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Michigan school district cited after whistleblowing episode

| Feb 24, 2020 | Whistleblowers |

Employees in Michigan have specific permissions to bring up unsafe business practices and other dangers to the attention of managers and contractors. Although companies may not always want to deal with the consequences of their poor practices, no one should have to pay unduly for bringing it to people’s attention.

A school district in the Wolverine State was recently ordered to reinstate an employee and pay more than $100,000 in back pay. The U.S. Occupational Safety and Health Administration (OSHA) ordered the district to make up for unfairly disciplining and publicly humiliating the employee for reporting unsafe conditions in their properties.

This move came after federal investigators cited the district for violating the Clean Air Act. The employee in question reported the danger of exposing students to asbestos as early as 2012 and also reported the dangers of pesticide in school in 2016.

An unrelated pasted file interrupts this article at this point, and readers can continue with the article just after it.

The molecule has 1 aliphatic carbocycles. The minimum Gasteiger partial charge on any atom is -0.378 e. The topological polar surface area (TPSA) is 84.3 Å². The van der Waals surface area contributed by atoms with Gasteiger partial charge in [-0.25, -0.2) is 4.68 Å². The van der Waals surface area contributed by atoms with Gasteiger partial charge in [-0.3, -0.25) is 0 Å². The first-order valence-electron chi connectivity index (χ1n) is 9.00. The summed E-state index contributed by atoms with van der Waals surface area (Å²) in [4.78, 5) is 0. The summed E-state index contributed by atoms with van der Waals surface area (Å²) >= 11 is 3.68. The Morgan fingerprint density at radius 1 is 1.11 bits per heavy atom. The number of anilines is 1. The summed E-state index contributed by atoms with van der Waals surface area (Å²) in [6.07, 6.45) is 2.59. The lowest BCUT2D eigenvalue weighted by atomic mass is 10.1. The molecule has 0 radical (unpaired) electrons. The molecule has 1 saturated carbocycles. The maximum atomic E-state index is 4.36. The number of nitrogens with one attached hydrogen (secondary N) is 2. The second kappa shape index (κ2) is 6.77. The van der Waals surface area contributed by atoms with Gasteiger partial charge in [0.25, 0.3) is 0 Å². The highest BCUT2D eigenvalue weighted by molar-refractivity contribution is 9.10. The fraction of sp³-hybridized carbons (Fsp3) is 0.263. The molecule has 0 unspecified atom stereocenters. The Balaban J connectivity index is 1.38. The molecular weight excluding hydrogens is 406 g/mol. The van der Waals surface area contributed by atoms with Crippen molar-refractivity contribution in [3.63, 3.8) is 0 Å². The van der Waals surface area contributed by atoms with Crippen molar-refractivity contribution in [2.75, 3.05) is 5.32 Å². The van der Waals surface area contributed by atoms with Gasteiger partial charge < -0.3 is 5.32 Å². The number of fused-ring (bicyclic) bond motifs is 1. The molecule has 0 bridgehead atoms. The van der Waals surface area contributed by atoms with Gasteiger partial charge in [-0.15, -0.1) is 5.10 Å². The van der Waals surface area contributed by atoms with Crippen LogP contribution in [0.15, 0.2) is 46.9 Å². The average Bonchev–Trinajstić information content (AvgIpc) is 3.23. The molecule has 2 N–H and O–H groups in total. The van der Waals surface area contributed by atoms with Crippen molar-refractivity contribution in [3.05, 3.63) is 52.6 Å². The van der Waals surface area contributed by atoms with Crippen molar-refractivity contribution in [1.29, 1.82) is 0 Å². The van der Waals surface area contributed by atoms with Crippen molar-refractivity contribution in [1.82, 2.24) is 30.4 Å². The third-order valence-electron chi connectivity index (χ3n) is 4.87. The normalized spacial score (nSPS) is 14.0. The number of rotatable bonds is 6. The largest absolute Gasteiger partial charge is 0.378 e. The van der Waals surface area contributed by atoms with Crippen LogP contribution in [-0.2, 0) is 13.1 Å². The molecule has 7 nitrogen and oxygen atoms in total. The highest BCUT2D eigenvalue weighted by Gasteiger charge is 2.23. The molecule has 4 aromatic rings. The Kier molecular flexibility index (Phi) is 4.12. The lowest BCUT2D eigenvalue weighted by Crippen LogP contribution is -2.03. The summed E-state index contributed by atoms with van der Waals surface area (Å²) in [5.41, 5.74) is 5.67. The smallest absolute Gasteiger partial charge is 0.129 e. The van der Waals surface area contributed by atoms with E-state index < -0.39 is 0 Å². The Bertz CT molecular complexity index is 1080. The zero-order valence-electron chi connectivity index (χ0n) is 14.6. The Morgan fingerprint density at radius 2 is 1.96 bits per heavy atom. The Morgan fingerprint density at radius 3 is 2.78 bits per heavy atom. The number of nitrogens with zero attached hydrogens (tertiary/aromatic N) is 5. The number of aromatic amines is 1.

Despite these dangers, the district dismissed the employee and disputed these reports in public media. Authorities also maintained public information online that held their facilities were safe. Some workers apparently failed to receive the proper training to remove and contain asbestos.

OSHA already took the district to task for the discovery of asbestos. An administrative law judge ordered them to pay a former janitor more than $200,000 in back pay and damages after his dismissal.

Potential whistleblowers should always check their own career security by checking with an attorney about the consequences of their moves. A lawyer can help protect people making the right decision to protect themselves and their co-workers by making sure they do not suffer under retaliation.

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